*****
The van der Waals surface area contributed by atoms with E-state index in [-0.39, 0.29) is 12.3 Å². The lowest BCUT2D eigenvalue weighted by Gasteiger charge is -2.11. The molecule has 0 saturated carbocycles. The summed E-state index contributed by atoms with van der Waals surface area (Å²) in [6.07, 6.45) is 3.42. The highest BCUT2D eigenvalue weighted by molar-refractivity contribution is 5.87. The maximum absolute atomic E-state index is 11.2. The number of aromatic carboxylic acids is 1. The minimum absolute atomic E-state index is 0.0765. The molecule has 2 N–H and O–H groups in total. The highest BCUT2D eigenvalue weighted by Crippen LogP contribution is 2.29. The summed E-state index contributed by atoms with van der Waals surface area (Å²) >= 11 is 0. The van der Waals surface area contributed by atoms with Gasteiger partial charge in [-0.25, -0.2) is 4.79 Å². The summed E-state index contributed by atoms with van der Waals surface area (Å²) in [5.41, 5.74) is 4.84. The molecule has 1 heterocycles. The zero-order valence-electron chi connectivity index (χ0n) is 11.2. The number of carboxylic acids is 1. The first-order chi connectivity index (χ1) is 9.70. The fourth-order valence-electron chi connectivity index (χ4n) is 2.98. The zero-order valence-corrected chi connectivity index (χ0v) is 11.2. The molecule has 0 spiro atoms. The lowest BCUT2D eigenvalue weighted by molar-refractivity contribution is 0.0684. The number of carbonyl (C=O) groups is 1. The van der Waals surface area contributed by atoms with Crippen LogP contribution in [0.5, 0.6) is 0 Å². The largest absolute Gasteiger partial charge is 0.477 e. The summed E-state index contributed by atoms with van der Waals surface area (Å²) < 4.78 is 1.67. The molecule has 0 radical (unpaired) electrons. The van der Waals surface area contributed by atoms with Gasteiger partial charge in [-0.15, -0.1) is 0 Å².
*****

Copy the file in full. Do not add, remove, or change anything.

The van der Waals surface area contributed by atoms with E-state index in [-0.39, 0.29) is 12.3 Å². The lowest BCUT2D eigenvalue weighted by Gasteiger charge is -2.11. The molecule has 0 saturated carbocycles. The summed E-state index contributed by atoms with van der Waals surface area (Å²) in [6.07, 6.45) is 3.42. The highest BCUT2D eigenvalue weighted by molar-refractivity contribution is 5.87. The maximum absolute atomic E-state index is 11.2. The number of aromatic carboxylic acids is 1. The minimum absolute atomic E-state index is 0.0765. The molecule has 2 N–H and O–H groups in total. The highest BCUT2D eigenvalue weighted by Crippen LogP contribution is 2.29. The summed E-state index contributed by atoms with van der Waals surface area (Å²) >= 11 is 0. The van der Waals surface area contributed by atoms with Gasteiger partial charge in [-0.25, -0.2) is 4.79 Å². The summed E-state index contributed by atoms with van der Waals surface area (Å²) in [5.41, 5.74) is 4.84. The molecule has 1 heterocycles. The zero-order valence-electron chi connectivity index (χ0n) is 11.2. The number of carboxylic acids is 1. The first-order chi connectivity index (χ1) is 9.70. The fourth-order valence-electron chi connectivity index (χ4n) is 2.98. The zero-order valence-corrected chi connectivity index (χ0v) is 11.2. The molecule has 0 spiro atoms. The lowest BCUT2D eigenvalue weighted by molar-refractivity contribution is 0.0684. The number of carbonyl (C=O) groups is 1. The van der Waals surface area contributed by atoms with Crippen LogP contribution in [0.5, 0.6) is 0 Å². The largest absolute Gasteiger partial charge is 0.477 e. The summed E-state index contributed by atoms with van der Waals surface area (Å²) < 4.78 is 1.67. The molecule has 0 radical (unpaired) electrons. The van der Waals surface area contributed by atoms with Gasteiger partial charge in [-0.15, -0.1) is 0 Å².